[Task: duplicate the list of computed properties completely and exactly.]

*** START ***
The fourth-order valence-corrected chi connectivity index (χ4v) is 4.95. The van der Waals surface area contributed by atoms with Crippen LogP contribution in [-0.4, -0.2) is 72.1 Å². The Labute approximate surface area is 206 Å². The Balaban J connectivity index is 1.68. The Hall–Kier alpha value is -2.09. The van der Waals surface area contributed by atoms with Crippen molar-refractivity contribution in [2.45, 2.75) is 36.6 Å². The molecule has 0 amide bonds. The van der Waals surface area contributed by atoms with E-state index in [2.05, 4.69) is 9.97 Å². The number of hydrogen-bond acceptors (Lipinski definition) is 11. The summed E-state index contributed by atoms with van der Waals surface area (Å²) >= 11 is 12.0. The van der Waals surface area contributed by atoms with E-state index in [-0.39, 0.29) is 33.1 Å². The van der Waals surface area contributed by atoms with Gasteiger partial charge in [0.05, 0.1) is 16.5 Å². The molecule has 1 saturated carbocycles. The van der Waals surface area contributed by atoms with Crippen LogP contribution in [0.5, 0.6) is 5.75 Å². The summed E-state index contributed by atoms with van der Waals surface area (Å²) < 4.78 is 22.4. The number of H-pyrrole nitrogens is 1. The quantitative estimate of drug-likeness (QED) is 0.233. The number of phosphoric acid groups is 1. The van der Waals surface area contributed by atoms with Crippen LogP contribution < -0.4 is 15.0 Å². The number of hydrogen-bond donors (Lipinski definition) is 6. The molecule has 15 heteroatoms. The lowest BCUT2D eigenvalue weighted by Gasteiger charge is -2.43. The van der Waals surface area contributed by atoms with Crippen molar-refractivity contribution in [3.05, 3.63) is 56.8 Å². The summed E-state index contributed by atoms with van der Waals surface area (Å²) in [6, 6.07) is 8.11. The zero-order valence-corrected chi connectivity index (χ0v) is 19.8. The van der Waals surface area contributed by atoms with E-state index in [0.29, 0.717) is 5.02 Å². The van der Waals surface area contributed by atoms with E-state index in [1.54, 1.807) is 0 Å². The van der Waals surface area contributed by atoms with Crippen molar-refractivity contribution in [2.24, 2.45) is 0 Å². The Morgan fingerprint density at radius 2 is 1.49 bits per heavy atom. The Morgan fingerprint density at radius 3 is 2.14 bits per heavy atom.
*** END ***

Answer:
The fourth-order valence-corrected chi connectivity index (χ4v) is 4.95. The van der Waals surface area contributed by atoms with Crippen LogP contribution in [-0.4, -0.2) is 72.1 Å². The Labute approximate surface area is 206 Å². The Balaban J connectivity index is 1.68. The Hall–Kier alpha value is -2.09. The van der Waals surface area contributed by atoms with Crippen molar-refractivity contribution in [2.45, 2.75) is 36.6 Å². The molecule has 0 amide bonds. The van der Waals surface area contributed by atoms with E-state index in [2.05, 4.69) is 9.97 Å². The number of hydrogen-bond acceptors (Lipinski definition) is 11. The summed E-state index contributed by atoms with van der Waals surface area (Å²) >= 11 is 12.0. The van der Waals surface area contributed by atoms with E-state index in [-0.39, 0.29) is 33.1 Å². The van der Waals surface area contributed by atoms with Gasteiger partial charge in [0.05, 0.1) is 16.5 Å². The molecule has 1 saturated carbocycles. The van der Waals surface area contributed by atoms with Crippen LogP contribution in [0.5, 0.6) is 5.75 Å². The summed E-state index contributed by atoms with van der Waals surface area (Å²) < 4.78 is 22.4. The number of H-pyrrole nitrogens is 1. The quantitative estimate of drug-likeness (QED) is 0.233. The number of phosphoric acid groups is 1. The van der Waals surface area contributed by atoms with Crippen LogP contribution < -0.4 is 15.0 Å². The number of hydrogen-bond donors (Lipinski definition) is 6. The molecule has 15 heteroatoms. The lowest BCUT2D eigenvalue weighted by Gasteiger charge is -2.43. The van der Waals surface area contributed by atoms with Crippen molar-refractivity contribution in [3.05, 3.63) is 56.8 Å². The summed E-state index contributed by atoms with van der Waals surface area (Å²) in [6, 6.07) is 8.11. The zero-order valence-corrected chi connectivity index (χ0v) is 19.8. The van der Waals surface area contributed by atoms with E-state index in [0.29, 0.717) is 5.02 Å². The van der Waals surface area contributed by atoms with E-state index in [1.54, 1.807) is 0 Å². The van der Waals surface area contributed by atoms with Crippen molar-refractivity contribution in [2.24, 2.45) is 0 Å². The Morgan fingerprint density at radius 2 is 1.49 bits per heavy atom. The Morgan fingerprint density at radius 3 is 2.14 bits per heavy atom.